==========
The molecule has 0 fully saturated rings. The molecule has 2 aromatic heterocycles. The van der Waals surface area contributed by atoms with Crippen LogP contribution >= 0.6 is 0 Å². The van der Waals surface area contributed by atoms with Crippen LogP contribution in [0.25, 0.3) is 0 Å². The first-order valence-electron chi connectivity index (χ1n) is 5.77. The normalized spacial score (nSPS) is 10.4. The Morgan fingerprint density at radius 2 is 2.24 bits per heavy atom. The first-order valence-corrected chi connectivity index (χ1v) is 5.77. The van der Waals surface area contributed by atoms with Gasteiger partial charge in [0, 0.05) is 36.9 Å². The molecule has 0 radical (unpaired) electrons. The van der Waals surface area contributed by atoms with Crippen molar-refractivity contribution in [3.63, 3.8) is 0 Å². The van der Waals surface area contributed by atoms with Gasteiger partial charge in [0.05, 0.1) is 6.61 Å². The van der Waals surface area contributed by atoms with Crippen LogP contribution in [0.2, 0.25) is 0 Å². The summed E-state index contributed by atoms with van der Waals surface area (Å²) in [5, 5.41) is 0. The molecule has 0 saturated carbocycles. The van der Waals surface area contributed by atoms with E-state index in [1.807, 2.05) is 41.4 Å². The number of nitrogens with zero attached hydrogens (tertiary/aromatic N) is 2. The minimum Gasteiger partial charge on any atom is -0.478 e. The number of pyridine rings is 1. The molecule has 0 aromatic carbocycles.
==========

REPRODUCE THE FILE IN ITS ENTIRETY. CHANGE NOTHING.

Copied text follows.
The molecule has 0 fully saturated rings. The molecule has 2 aromatic heterocycles. The van der Waals surface area contributed by atoms with Crippen LogP contribution >= 0.6 is 0 Å². The van der Waals surface area contributed by atoms with Crippen LogP contribution in [0.25, 0.3) is 0 Å². The first-order valence-electron chi connectivity index (χ1n) is 5.77. The normalized spacial score (nSPS) is 10.4. The Morgan fingerprint density at radius 2 is 2.24 bits per heavy atom. The first-order valence-corrected chi connectivity index (χ1v) is 5.77. The van der Waals surface area contributed by atoms with Gasteiger partial charge in [0, 0.05) is 36.9 Å². The molecule has 0 radical (unpaired) electrons. The van der Waals surface area contributed by atoms with Crippen molar-refractivity contribution in [3.63, 3.8) is 0 Å². The van der Waals surface area contributed by atoms with Gasteiger partial charge in [0.05, 0.1) is 6.61 Å². The van der Waals surface area contributed by atoms with Crippen LogP contribution in [0.2, 0.25) is 0 Å². The summed E-state index contributed by atoms with van der Waals surface area (Å²) in [5, 5.41) is 0. The molecule has 0 saturated carbocycles. The van der Waals surface area contributed by atoms with E-state index in [1.807, 2.05) is 41.4 Å². The number of nitrogens with zero attached hydrogens (tertiary/aromatic N) is 2. The minimum Gasteiger partial charge on any atom is -0.478 e. The number of pyridine rings is 1. The molecule has 0 aromatic carbocycles.